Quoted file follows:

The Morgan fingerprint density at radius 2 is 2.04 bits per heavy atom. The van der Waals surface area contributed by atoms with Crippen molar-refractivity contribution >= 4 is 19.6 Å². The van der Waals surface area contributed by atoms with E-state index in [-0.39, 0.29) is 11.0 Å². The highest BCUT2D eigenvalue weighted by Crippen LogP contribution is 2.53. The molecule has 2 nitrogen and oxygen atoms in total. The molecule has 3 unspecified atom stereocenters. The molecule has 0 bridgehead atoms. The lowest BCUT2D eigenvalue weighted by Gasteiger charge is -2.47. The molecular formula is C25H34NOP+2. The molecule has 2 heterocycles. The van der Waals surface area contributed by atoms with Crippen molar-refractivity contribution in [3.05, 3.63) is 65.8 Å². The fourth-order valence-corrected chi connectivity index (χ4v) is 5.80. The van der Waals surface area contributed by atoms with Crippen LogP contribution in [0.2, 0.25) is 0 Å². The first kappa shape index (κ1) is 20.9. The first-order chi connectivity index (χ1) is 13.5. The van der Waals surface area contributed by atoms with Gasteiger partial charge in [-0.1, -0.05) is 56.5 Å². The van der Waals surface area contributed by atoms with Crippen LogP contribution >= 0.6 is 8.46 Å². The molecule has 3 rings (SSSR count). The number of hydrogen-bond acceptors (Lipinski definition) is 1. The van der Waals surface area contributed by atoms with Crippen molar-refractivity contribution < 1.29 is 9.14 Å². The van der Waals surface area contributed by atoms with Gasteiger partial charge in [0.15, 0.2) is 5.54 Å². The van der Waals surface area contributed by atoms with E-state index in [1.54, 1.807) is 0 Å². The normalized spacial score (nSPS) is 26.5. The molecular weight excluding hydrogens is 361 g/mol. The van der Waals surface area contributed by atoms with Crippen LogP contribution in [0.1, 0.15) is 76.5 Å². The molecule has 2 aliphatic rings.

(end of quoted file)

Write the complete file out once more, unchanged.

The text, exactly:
The Morgan fingerprint density at radius 2 is 2.04 bits per heavy atom. The van der Waals surface area contributed by atoms with Crippen molar-refractivity contribution >= 4 is 19.6 Å². The van der Waals surface area contributed by atoms with E-state index in [-0.39, 0.29) is 11.0 Å². The highest BCUT2D eigenvalue weighted by Crippen LogP contribution is 2.53. The molecule has 2 nitrogen and oxygen atoms in total. The molecule has 3 unspecified atom stereocenters. The molecule has 0 bridgehead atoms. The lowest BCUT2D eigenvalue weighted by Gasteiger charge is -2.47. The molecular formula is C25H34NOP+2. The molecule has 2 heterocycles. The van der Waals surface area contributed by atoms with Crippen molar-refractivity contribution in [3.05, 3.63) is 65.8 Å². The fourth-order valence-corrected chi connectivity index (χ4v) is 5.80. The van der Waals surface area contributed by atoms with Crippen LogP contribution in [0.2, 0.25) is 0 Å². The first kappa shape index (κ1) is 20.9. The first-order chi connectivity index (χ1) is 13.5. The van der Waals surface area contributed by atoms with Gasteiger partial charge in [-0.1, -0.05) is 56.5 Å². The van der Waals surface area contributed by atoms with Crippen LogP contribution >= 0.6 is 8.46 Å². The molecule has 3 rings (SSSR count). The number of hydrogen-bond acceptors (Lipinski definition) is 1. The van der Waals surface area contributed by atoms with Crippen molar-refractivity contribution < 1.29 is 9.14 Å². The van der Waals surface area contributed by atoms with Gasteiger partial charge in [0.15, 0.2) is 5.54 Å². The van der Waals surface area contributed by atoms with E-state index in [1.54, 1.807) is 0 Å². The normalized spacial score (nSPS) is 26.5. The molecular weight excluding hydrogens is 361 g/mol. The van der Waals surface area contributed by atoms with Crippen LogP contribution in [0.1, 0.15) is 76.5 Å². The molecule has 2 aliphatic rings.